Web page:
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European Commission


Brussels, 17 December 2013

Commissioner Barnier welcomes agreement between the European Parliament and Member States on Deposit Guarantee Schemes

I welcome the political agreement reached today between the European Parliament and EU Member States on the new rules on Deposit Guarantee Schemes (DGS). Just a few days after the agreement on bank recovery and resolution (BRRD), we are taking another important step towards completing the single rulebook on crisis management for credit institutions in the EU.

These new rules will benefit all EU citizens: not only will their savings be better protected, but they will also have the choice of the best savings products available in any EU country without worrying about differences in the level of protection. The new Directive will require better information to be provided to depositors to ensure that they are aware of how their deposits are protected by the guarantee schemes.

The Directive will strengthen the existing system of national DGS to respond to the weaknesses that the financial crisis revealed. Depositors will continue to benefit from a guaranteed coverage of € 100 000 in case of bankruptcy, but access to the guaranteed amount will be easier and faster. Repayment deadlines will be gradually reduced from the current 20 working days to 7 working days in 2024.

For the first time since the introduction of DGS in 1994, there are financing requirements for DGS in the Directive. In principle, the target level for ex ante funds of DGS is 0.8% of covered deposits to be collected from banks over a 10-year period.

I would like to thank all the actors who have been involved in the negotiations which started back in September 2010 and which have not always been easy, in particular rapporteur Peter Simon and the shadow rapporteurs, the Council, and the Lithuanian Presidency (and all preceding Presidencies who have worked on the file) for this major achievement. I look forward to the European Parliament and Council confirming this political agreement in the forthcoming weeks.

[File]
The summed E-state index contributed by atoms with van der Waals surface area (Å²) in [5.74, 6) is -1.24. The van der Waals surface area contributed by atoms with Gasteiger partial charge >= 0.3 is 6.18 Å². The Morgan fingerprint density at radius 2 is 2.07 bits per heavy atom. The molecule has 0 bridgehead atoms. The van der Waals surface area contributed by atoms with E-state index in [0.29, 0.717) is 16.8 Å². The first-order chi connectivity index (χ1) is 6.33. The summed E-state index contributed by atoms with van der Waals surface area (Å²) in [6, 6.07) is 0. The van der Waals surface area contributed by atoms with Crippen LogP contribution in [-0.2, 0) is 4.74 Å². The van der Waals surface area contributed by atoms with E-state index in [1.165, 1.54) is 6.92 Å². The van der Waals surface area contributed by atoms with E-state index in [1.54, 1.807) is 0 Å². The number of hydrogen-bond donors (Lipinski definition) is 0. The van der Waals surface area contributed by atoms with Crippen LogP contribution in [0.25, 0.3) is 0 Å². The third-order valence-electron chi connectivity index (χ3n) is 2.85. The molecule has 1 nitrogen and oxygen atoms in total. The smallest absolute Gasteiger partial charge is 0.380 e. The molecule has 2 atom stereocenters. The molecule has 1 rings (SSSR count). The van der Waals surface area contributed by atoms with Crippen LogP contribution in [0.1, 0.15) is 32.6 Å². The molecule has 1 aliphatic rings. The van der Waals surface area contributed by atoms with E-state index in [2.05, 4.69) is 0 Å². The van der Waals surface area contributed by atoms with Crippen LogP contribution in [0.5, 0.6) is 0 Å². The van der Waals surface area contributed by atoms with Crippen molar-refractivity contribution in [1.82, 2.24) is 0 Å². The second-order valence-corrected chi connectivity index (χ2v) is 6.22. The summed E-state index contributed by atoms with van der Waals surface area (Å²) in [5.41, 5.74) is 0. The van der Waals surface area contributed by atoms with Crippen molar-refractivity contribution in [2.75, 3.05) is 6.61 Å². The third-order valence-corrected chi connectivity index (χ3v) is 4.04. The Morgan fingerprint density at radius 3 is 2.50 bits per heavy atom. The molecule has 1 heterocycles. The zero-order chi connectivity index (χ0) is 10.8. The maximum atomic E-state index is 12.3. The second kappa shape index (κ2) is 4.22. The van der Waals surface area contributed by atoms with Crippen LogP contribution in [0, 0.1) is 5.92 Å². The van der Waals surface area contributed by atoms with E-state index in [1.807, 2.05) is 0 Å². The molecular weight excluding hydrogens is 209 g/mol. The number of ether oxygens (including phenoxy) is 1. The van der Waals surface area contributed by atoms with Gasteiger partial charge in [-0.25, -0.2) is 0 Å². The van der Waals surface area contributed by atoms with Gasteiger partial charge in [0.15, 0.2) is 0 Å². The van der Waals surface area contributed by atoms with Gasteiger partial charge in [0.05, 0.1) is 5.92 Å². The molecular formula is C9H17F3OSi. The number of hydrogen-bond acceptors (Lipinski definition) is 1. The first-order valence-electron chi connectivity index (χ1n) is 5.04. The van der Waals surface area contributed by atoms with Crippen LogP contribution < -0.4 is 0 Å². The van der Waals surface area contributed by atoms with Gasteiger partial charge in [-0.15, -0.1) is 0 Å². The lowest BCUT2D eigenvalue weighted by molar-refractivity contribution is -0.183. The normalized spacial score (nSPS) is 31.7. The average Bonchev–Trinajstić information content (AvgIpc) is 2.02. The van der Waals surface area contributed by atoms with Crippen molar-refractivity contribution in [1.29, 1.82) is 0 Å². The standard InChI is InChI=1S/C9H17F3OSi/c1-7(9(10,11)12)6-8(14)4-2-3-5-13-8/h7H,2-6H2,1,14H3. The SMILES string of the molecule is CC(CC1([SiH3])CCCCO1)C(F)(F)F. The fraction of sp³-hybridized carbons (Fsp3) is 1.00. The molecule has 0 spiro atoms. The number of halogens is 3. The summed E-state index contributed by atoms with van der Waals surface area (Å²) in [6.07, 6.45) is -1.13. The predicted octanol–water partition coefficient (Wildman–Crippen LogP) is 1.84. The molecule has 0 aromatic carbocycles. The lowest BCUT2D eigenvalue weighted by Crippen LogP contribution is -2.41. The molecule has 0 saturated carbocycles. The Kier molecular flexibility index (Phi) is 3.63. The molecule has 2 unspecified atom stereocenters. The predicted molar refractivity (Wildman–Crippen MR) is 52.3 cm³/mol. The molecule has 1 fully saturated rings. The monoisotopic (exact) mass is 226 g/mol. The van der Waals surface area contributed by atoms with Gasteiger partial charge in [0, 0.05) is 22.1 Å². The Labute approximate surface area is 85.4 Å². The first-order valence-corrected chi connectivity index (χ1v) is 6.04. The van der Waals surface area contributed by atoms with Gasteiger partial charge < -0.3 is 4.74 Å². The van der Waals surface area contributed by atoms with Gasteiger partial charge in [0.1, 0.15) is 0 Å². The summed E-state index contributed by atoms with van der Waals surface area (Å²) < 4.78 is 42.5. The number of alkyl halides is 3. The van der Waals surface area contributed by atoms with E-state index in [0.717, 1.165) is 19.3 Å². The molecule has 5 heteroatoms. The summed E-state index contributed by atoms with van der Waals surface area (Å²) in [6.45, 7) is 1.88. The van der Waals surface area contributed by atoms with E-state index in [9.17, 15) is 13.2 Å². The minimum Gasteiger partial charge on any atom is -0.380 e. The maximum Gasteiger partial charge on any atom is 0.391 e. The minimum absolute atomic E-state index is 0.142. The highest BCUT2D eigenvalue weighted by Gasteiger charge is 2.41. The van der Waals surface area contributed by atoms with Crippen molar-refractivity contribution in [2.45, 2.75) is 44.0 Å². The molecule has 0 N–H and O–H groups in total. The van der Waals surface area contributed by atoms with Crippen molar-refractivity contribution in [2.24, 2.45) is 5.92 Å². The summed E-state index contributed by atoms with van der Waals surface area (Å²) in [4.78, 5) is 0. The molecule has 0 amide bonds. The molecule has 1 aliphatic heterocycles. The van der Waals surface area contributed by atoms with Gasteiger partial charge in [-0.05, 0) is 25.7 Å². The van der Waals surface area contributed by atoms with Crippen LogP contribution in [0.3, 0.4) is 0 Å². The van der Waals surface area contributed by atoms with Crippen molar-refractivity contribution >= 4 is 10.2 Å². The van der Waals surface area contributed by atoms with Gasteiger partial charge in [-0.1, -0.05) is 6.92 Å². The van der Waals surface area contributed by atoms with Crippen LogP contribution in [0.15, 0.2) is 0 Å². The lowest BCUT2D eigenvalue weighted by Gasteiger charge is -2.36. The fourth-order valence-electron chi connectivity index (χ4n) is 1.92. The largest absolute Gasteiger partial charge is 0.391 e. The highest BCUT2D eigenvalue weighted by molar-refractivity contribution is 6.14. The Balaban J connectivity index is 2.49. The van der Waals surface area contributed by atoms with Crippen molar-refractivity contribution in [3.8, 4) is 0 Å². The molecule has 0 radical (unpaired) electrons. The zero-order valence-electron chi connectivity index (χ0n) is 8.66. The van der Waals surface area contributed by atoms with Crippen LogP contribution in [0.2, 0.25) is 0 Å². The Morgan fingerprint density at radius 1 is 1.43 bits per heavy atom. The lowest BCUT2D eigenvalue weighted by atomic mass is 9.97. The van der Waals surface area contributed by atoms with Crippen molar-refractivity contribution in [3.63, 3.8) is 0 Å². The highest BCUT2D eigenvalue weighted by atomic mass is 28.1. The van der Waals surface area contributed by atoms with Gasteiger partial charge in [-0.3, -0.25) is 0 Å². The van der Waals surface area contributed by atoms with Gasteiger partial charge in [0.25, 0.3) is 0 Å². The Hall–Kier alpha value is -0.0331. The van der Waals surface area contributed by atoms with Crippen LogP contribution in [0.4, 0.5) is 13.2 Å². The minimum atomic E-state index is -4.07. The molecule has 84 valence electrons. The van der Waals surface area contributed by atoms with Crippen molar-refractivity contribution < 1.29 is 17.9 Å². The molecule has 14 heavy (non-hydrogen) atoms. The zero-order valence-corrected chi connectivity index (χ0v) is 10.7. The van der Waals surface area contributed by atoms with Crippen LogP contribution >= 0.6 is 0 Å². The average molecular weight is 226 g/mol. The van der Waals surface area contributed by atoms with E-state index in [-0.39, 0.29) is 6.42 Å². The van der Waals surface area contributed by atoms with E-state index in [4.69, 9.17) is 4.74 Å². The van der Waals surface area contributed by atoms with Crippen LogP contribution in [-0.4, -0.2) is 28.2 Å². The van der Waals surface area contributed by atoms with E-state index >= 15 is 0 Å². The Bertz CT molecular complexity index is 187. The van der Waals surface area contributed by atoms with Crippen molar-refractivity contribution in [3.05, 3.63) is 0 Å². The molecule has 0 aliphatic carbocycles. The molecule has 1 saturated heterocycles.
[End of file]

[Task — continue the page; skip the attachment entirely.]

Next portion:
Key elements of the recast Directive:

1. A universal guarantee of deposits up to € 100 000

The new Directive preserves the harmonised coverage level of € 100 000 per depositor and per bank. The guarantee will continue to be offered in the form of repayment in case of a bank’s liquidation where deposits would become unavailable.

2. Easier and faster access to repayment

Repayment deadlines will be gradually reduced from currently 20 working days to 7 working days. This reduction will be made in three phases:

  • 15 working days as from 1 January 2019,

  • 10 working days as from 1 January 2021, and eventually

  • 7 working days as from 1 January 2024.

While DGS will remain responsible for all banks authorised in their jurisdictions, they will also act as a “single point of contact” and manage, on behalf of the home DGS, the claims of depositors of local branches of banks opened in other EU Member States.

3. A robust financing regime

The recast confirms the fundamental principle underpinning DGS whereby it is banks that finance deposit guarantee schemes, and not the taxpayers. In addition, for the first time since the introduction of DGS in 1994, there are financing requirements for DGS in the Directive. In principle, the target level for ex ante funds of DGS is 0.8% of covered deposits to be paid by member banks (in case of highly concentrated banking sectors, the Commission may authorise a Member State to set a lower target level for its DGS, but not lower than 0.5% of covered deposits). A maximum of 30% of the funding can be made up of payment commitments. The target fund level must be reached within a 10-year period (which can be extended by 4 years if there is a substantial disbursement of DGS funds during the phasing-in period). In case of insufficient ex ante funds, DGS will collect immediate ex post contributions from the banking sector, and, as a last resort, they will have access to alternative funding arrangements such as loans from public or private third parties. There will also be a voluntary mechanism of mutual borrowing between DGS from different EU countries. Last but not least, bank contributions to DGS will reflect individual risk profiles, which means that more risky banks will have to pay more.

4. Better information for depositors

The new Directive improves depositor information to ensure that depositors are aware of the key aspects of protection of their deposits by DGS. For example, while depositing money at a bank, depositors will be obliged to countersign a standardised information sheet containing all relevant information about the coverage of the deposit by the responsible DGS. Banks will be obliged to inform their depositors about DGS protection of their deposits on the statements of account. There will also be some restrictions on advertising on deposit products, by limiting it to factual information, without referring to unlimited protection, etc.

The political agreement reached today is subject to technical finalisation and formal approval by the co-legislators.

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